US deploys advanced anti-aircraft missiles in Baltics for first time

The Patriot battery was brought to the Siauliai military airbase on Monday, ahead of the Tobruk Legacy exercise, and will be withdrawn when the exercise ends on July 22, a Lithuanian defence ministry spokeswoman told Reuters.

By: Reuters | Vilnius | Published:July 11, 2017 12:35 am
NATO, Jens Stoltenberg, afghanistan, afghanistan attack, donald trump, europe afghanistan, US, afghanistan terror attack, taliban, Jim Mattis, latest news, latest world news FILE PHOTO: US Secretary for Defense Jim Mattis, left, speaks with NATO Secretary General Jens Stoltenberg prior to a meeting at NATO headquarters in Brussels, June 29, 2017. (AP Photo/Virginia Mayo, Pool)

The United States deployed a battery of Patriot long-range anti-aircraft missiles in Lithuania to be used in NATO wargames from Tuesday – the first time the advanced defence system has been brought to the Baltics where Russia has air superiority. The Patriot battery was brought to the Siauliai military airbase on Monday, ahead of the Tobruk Legacy exercise, and will be withdrawn when the exercise ends on July 22, a Lithuanian defence ministry spokeswoman told Reuters.

The NATO wargames take place ahead of the large-scale Zapad 2017 exercise by Russia and Belarus which NATO officials believe could bring more than 100,000 troops to the borders of Poland and the three Baltic NATO allies – the biggest such Russian manoeuvres since 2013. Lithuania, Latvia and Estonia possess only short-range anti-aircraft missiles, leaving the skies largely unprotected in the event of hostilities and have expressed concern about their air defence weakness following Russia’s annexation of Crimea from Ukraine in 2014.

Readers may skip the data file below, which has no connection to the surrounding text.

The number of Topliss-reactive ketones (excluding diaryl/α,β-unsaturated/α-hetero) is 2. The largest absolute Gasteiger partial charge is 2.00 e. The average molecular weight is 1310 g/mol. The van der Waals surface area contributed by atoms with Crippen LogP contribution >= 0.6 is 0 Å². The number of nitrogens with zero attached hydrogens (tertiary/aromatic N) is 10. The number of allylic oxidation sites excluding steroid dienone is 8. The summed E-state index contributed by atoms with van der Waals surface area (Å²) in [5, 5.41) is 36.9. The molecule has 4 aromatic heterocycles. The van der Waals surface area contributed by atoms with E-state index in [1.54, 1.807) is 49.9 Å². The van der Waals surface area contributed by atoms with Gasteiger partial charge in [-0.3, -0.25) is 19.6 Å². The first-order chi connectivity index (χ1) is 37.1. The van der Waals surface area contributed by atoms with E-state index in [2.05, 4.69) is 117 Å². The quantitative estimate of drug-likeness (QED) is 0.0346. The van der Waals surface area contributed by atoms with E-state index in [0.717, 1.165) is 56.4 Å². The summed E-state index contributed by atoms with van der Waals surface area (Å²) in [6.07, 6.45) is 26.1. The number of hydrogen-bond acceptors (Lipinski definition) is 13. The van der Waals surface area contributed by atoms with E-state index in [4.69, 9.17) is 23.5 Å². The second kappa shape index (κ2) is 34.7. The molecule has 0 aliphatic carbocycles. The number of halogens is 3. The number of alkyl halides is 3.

As a deterrent to Russia in the flashpoint region, the United States has deployed detachments of troops since the Crimea annexation, which have been augmented by four NATO battle groups of more than 1,000 soldiers. Referring to the NATO exercise starting on Tuesday, Lithuania’s Defence Minister Raimondas Karoblis said: “The deployment of Patriots is important because it demonstrates that such moves are no longer a taboo in the region.”

“It proves that the missiles can be brought to wherever they are needed, which is very important,” he told Reuters. “Air defence, including ground-based defences, is one of the holes in our defences, and we will not solve it without help from our allies,” he said.

The Patriot batteries were used in 200 combat engagements against manned and unmanned aircraft, cruise missiles and tactical ballistic missiles, according to its maker U.S. firm Raytheon. NATO ally Poland said last week that the United States had agreed to sell it Patriot missile defence systems. In March it said it expected to sign a deal worth up to $7.6 billion with Raytheon to buy eight Patriot systems by the end of the year.

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